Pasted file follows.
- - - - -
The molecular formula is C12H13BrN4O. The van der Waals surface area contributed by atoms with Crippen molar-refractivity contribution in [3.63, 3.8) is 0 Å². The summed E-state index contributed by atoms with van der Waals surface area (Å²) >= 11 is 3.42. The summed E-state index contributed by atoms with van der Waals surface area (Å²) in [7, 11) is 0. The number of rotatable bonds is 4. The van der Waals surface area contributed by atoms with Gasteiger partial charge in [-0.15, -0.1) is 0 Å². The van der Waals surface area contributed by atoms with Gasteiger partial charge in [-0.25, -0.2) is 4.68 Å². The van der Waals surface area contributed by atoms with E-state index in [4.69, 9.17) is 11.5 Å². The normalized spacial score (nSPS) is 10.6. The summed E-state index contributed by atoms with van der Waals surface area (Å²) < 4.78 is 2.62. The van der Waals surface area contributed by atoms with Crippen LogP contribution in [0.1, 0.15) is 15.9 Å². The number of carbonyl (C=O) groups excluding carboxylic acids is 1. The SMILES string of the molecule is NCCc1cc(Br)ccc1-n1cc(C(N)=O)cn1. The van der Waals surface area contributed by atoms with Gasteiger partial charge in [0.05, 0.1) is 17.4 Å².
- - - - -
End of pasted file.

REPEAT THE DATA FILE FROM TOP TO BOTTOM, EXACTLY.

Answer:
The molecular formula is C12H13BrN4O. The van der Waals surface area contributed by atoms with Crippen molar-refractivity contribution in [3.63, 3.8) is 0 Å². The summed E-state index contributed by atoms with van der Waals surface area (Å²) >= 11 is 3.42. The summed E-state index contributed by atoms with van der Waals surface area (Å²) in [7, 11) is 0. The number of rotatable bonds is 4. The van der Waals surface area contributed by atoms with Gasteiger partial charge in [-0.15, -0.1) is 0 Å². The van der Waals surface area contributed by atoms with Gasteiger partial charge in [-0.25, -0.2) is 4.68 Å². The van der Waals surface area contributed by atoms with E-state index in [4.69, 9.17) is 11.5 Å². The normalized spacial score (nSPS) is 10.6. The summed E-state index contributed by atoms with van der Waals surface area (Å²) < 4.78 is 2.62. The van der Waals surface area contributed by atoms with Crippen LogP contribution in [0.1, 0.15) is 15.9 Å². The number of carbonyl (C=O) groups excluding carboxylic acids is 1. The SMILES string of the molecule is NCCc1cc(Br)ccc1-n1cc(C(N)=O)cn1. The van der Waals surface area contributed by atoms with Gasteiger partial charge in [0.05, 0.1) is 17.4 Å².